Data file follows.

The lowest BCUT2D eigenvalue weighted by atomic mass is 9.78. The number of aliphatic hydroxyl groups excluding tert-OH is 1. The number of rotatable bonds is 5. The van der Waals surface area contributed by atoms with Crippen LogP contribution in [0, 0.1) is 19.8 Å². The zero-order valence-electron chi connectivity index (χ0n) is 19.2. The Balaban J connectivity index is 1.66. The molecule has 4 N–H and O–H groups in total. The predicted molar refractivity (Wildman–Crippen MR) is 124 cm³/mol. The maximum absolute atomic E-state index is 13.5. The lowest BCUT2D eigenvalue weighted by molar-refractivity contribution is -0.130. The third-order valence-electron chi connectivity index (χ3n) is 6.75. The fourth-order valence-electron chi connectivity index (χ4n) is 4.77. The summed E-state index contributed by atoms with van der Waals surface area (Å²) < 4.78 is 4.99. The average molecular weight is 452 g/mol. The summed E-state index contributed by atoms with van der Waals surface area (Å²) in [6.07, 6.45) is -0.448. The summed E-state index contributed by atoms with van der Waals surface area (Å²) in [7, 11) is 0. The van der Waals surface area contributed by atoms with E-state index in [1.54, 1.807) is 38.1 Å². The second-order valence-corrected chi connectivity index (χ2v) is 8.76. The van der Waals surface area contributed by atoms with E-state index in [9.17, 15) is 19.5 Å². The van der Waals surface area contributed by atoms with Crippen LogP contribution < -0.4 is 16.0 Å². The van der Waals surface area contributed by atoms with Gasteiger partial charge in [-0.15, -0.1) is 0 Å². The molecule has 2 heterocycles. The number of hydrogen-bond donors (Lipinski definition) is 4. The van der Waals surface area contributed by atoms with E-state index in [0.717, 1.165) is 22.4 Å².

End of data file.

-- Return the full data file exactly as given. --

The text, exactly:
The lowest BCUT2D eigenvalue weighted by atomic mass is 9.78. The number of aliphatic hydroxyl groups excluding tert-OH is 1. The number of rotatable bonds is 5. The van der Waals surface area contributed by atoms with Crippen LogP contribution in [0, 0.1) is 19.8 Å². The zero-order valence-electron chi connectivity index (χ0n) is 19.2. The Balaban J connectivity index is 1.66. The molecule has 4 N–H and O–H groups in total. The predicted molar refractivity (Wildman–Crippen MR) is 124 cm³/mol. The maximum absolute atomic E-state index is 13.5. The lowest BCUT2D eigenvalue weighted by molar-refractivity contribution is -0.130. The third-order valence-electron chi connectivity index (χ3n) is 6.75. The fourth-order valence-electron chi connectivity index (χ4n) is 4.77. The summed E-state index contributed by atoms with van der Waals surface area (Å²) < 4.78 is 4.99. The average molecular weight is 452 g/mol. The summed E-state index contributed by atoms with van der Waals surface area (Å²) in [6.07, 6.45) is -0.448. The summed E-state index contributed by atoms with van der Waals surface area (Å²) in [7, 11) is 0. The van der Waals surface area contributed by atoms with E-state index in [1.54, 1.807) is 38.1 Å². The second-order valence-corrected chi connectivity index (χ2v) is 8.76. The van der Waals surface area contributed by atoms with E-state index in [9.17, 15) is 19.5 Å². The van der Waals surface area contributed by atoms with Crippen LogP contribution < -0.4 is 16.0 Å². The van der Waals surface area contributed by atoms with Gasteiger partial charge in [-0.15, -0.1) is 0 Å². The molecule has 2 heterocycles. The number of hydrogen-bond donors (Lipinski definition) is 4. The van der Waals surface area contributed by atoms with E-state index in [0.717, 1.165) is 22.4 Å².